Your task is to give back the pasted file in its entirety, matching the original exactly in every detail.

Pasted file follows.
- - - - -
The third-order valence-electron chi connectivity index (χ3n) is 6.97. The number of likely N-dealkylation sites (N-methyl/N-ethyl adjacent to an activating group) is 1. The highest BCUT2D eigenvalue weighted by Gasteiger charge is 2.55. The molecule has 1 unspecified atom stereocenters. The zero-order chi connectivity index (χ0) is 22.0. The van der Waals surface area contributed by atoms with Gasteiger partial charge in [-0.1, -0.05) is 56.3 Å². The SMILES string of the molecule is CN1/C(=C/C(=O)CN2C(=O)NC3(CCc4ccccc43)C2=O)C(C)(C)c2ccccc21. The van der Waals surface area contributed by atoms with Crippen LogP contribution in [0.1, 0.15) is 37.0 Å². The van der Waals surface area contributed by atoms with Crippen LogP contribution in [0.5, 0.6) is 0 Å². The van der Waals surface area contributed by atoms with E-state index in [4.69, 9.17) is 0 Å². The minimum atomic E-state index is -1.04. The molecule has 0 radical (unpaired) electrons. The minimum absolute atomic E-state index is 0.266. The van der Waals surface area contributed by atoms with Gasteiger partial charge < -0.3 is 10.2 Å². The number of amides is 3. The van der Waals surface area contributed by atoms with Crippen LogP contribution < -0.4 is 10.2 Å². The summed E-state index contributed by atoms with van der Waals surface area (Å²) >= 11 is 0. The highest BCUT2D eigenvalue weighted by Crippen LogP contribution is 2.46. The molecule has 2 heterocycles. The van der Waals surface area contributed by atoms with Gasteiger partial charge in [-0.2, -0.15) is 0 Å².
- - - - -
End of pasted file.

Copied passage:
The third-order valence-electron chi connectivity index (χ3n) is 6.97. The number of likely N-dealkylation sites (N-methyl/N-ethyl adjacent to an activating group) is 1. The highest BCUT2D eigenvalue weighted by Gasteiger charge is 2.55. The molecule has 1 unspecified atom stereocenters. The zero-order chi connectivity index (χ0) is 22.0. The van der Waals surface area contributed by atoms with Gasteiger partial charge in [-0.1, -0.05) is 56.3 Å². The SMILES string of the molecule is CN1/C(=C/C(=O)CN2C(=O)NC3(CCc4ccccc43)C2=O)C(C)(C)c2ccccc21. The van der Waals surface area contributed by atoms with Crippen LogP contribution in [0.1, 0.15) is 37.0 Å². The van der Waals surface area contributed by atoms with Crippen LogP contribution in [0.5, 0.6) is 0 Å². The van der Waals surface area contributed by atoms with E-state index in [4.69, 9.17) is 0 Å². The minimum atomic E-state index is -1.04. The molecule has 0 radical (unpaired) electrons. The minimum absolute atomic E-state index is 0.266. The van der Waals surface area contributed by atoms with Gasteiger partial charge < -0.3 is 10.2 Å². The number of amides is 3. The van der Waals surface area contributed by atoms with Crippen LogP contribution < -0.4 is 10.2 Å². The summed E-state index contributed by atoms with van der Waals surface area (Å²) >= 11 is 0. The highest BCUT2D eigenvalue weighted by Crippen LogP contribution is 2.46. The molecule has 2 heterocycles. The van der Waals surface area contributed by atoms with Gasteiger partial charge in [-0.2, -0.15) is 0 Å².